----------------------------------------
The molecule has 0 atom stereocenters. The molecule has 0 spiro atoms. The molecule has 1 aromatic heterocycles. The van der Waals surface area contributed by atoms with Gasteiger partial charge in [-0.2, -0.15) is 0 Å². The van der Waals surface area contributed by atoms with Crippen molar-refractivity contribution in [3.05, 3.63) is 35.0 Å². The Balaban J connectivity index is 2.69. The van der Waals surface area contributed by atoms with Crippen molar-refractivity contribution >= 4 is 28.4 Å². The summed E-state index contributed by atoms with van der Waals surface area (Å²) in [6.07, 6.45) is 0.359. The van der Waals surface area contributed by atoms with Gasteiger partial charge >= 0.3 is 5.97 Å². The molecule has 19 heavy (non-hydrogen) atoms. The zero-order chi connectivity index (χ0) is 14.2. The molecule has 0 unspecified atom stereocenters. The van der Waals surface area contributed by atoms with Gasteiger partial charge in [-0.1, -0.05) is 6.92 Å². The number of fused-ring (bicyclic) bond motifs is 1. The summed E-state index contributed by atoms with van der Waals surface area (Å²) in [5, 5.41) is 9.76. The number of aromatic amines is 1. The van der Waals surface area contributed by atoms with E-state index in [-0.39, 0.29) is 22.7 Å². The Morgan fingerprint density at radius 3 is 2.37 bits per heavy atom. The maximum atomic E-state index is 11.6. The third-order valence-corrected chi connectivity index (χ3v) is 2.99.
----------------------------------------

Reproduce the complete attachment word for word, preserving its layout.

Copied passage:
The molecule has 0 atom stereocenters. The molecule has 0 spiro atoms. The molecule has 1 aromatic heterocycles. The van der Waals surface area contributed by atoms with Gasteiger partial charge in [-0.2, -0.15) is 0 Å². The van der Waals surface area contributed by atoms with Crippen molar-refractivity contribution in [3.05, 3.63) is 35.0 Å². The Balaban J connectivity index is 2.69. The van der Waals surface area contributed by atoms with Crippen molar-refractivity contribution >= 4 is 28.4 Å². The summed E-state index contributed by atoms with van der Waals surface area (Å²) in [6.07, 6.45) is 0.359. The van der Waals surface area contributed by atoms with Gasteiger partial charge >= 0.3 is 5.97 Å². The molecule has 19 heavy (non-hydrogen) atoms. The zero-order chi connectivity index (χ0) is 14.2. The molecule has 0 unspecified atom stereocenters. The van der Waals surface area contributed by atoms with Gasteiger partial charge in [-0.1, -0.05) is 6.92 Å². The number of fused-ring (bicyclic) bond motifs is 1. The summed E-state index contributed by atoms with van der Waals surface area (Å²) in [5, 5.41) is 9.76. The number of aromatic amines is 1. The van der Waals surface area contributed by atoms with E-state index in [-0.39, 0.29) is 22.7 Å². The Morgan fingerprint density at radius 3 is 2.37 bits per heavy atom. The maximum atomic E-state index is 11.6. The third-order valence-corrected chi connectivity index (χ3v) is 2.99.